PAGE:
We were all glad that it was not summer.  There were very few other folks out today and the river was ours.

Liz was chief helper at the dock.

Helping Sandy launch her new kayak.

 Liz was voted most able to get safety into her own kayak from the dock without help without landing in the water.

And down the river we went.

The water wasn't quite as clear as the water in the springs around the Crystal River but clear enough to look down and see the fish and the white sand......

Near the end of our paddle two paddlers that had passed us a couple of times came past one more time as they were following a manatee that was steadily swimming up river. The manatee was swimming just right of her bow.

That was our surprise for the day.  Tomorrow we will recheck the weather report for this week and see what other opportunities present themselves.  There are many rivers to choose from in the is area of Florida.

Monday, March 4, 2013

Wander Around North Central Florida

We are sitting in this fine "campground"/yard/driveway near Alachua with friends Nan and Sarah. Nan took us on several exploring adventures around Gainesville so that we could get a sense of the history of the area and the early settlers.

The first stop was the Dudley farm which over time had supported over three generations of Dudley until the last grand daughter  honored her mother's wishes by deeding it over for a park. 

They had me at the fences.

Nan pointed out that to her this is the real Florida - no fancy green grass to mow but the garden with a yard to sweep.

Where they made the cane syrup.

One of the volunteers. There were few out yesterday. It was a bit chilly out.

The second generation opened a small store and even had a post office to help the other settlers in the area.  This was before "Snowbirds" had been recognized as a tribe.   Nan commented though on how many of the early settlers had move from South Carolina.   I think that may be similar to early settlers from Ohio moving west to settle Illinois in order to find the frontier.

The kitchen and dinning room was separate. Besides keeping the house from burning down from kitchen fires, there was a need to find room for all those children to sleep in the house. Picture to come.

I reallt wanted that dining room table. Honda Fit's have large hauling spaces but we couldn't figure out how to get it in without being noticed.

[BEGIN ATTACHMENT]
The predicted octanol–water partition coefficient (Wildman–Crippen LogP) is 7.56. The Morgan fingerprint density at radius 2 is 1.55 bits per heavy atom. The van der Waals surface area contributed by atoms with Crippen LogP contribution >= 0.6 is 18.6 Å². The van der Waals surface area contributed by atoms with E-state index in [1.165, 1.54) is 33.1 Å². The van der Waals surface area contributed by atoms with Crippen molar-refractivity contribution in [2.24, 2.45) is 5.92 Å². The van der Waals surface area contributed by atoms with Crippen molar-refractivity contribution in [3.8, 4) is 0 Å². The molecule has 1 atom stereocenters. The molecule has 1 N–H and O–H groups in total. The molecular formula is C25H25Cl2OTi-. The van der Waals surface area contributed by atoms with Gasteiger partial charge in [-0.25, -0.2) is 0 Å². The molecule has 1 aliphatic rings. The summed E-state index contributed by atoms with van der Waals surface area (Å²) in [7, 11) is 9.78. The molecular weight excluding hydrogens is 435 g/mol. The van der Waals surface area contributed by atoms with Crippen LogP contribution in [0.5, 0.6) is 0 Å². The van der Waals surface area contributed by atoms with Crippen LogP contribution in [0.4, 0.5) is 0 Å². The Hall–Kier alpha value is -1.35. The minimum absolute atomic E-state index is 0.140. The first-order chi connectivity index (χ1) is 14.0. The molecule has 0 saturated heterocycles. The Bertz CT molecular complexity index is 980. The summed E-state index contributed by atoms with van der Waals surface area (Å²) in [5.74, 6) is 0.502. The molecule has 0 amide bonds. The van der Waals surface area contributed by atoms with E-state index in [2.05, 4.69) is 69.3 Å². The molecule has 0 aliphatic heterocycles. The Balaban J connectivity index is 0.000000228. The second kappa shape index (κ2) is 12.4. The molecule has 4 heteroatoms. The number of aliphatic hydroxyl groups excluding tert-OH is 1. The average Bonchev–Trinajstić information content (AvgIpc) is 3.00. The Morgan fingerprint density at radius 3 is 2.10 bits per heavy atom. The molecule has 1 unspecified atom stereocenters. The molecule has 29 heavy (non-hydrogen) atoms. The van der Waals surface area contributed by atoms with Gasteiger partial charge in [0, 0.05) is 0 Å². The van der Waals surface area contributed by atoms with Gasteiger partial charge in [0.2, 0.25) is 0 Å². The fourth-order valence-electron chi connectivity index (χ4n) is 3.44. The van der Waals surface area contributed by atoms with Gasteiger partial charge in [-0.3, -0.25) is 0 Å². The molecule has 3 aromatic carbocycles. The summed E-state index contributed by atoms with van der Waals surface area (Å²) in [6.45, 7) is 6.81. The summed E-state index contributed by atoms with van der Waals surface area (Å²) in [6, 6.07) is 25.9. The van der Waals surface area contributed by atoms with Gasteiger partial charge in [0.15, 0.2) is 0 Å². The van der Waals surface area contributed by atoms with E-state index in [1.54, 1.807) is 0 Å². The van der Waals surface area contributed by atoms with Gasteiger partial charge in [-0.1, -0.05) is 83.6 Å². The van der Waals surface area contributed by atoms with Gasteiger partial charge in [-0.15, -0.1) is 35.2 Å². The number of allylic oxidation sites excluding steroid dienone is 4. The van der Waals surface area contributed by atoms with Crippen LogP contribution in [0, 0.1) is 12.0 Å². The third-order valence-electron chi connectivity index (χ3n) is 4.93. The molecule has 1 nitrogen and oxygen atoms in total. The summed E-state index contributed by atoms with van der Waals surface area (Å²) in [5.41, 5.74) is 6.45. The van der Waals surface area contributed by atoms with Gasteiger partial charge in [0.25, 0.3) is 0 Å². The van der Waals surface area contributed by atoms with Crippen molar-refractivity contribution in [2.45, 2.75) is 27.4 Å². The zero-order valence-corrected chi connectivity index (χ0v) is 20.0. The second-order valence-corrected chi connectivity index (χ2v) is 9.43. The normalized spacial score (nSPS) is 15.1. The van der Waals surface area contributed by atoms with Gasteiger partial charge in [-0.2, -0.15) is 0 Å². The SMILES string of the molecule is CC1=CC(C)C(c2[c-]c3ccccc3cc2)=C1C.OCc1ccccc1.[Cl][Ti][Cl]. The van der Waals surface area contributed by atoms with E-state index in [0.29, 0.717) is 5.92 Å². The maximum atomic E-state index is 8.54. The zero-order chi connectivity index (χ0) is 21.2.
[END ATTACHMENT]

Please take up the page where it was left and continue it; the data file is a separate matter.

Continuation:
"I'm so pretty!" or is it....

 I'm too sexy for my....feathers....

See, See.....I can strut around all day...

Pissss....over here lady.  Don't believe a thing he "gobbles." We know the real story and he isn't as great as he thinks he is, really!"   (Who could doubt I thing this beautiful face tells you?)

This, face is an entirely different story however.   You might think she is reminising about house chores in her youth back in the time of dinasaurs....

But you would be wrong.  She never got that super flying broom like Harry Potter, but she appeared to be quite familiar with this lower tech kind.

 The laundry is empty this morning. No wait for a machine.

Beds, beds, everywhere...

The family room....

The family....  Apparently the family needed all those wash tubs.

Two tourists outstanding in the front garden.

The dogwoods are blooming north central Florida. Spring colors are slowly moving north.

We did go on and visit the Hailey Plantation but apparently besides the dogwoods growing in the front yard, my camera was taking a break.  The Plantation house was much larger with 12 foot ceilings but it was much harder to envision actually family life.  More interesting was listening to Nan's stories of growing up in the area. She even talked about getting permission to access the property back in the early 70's while it was still boarded up and had not been refurbished in any way.

Waiting for other campers to arrive today and tomorrow.....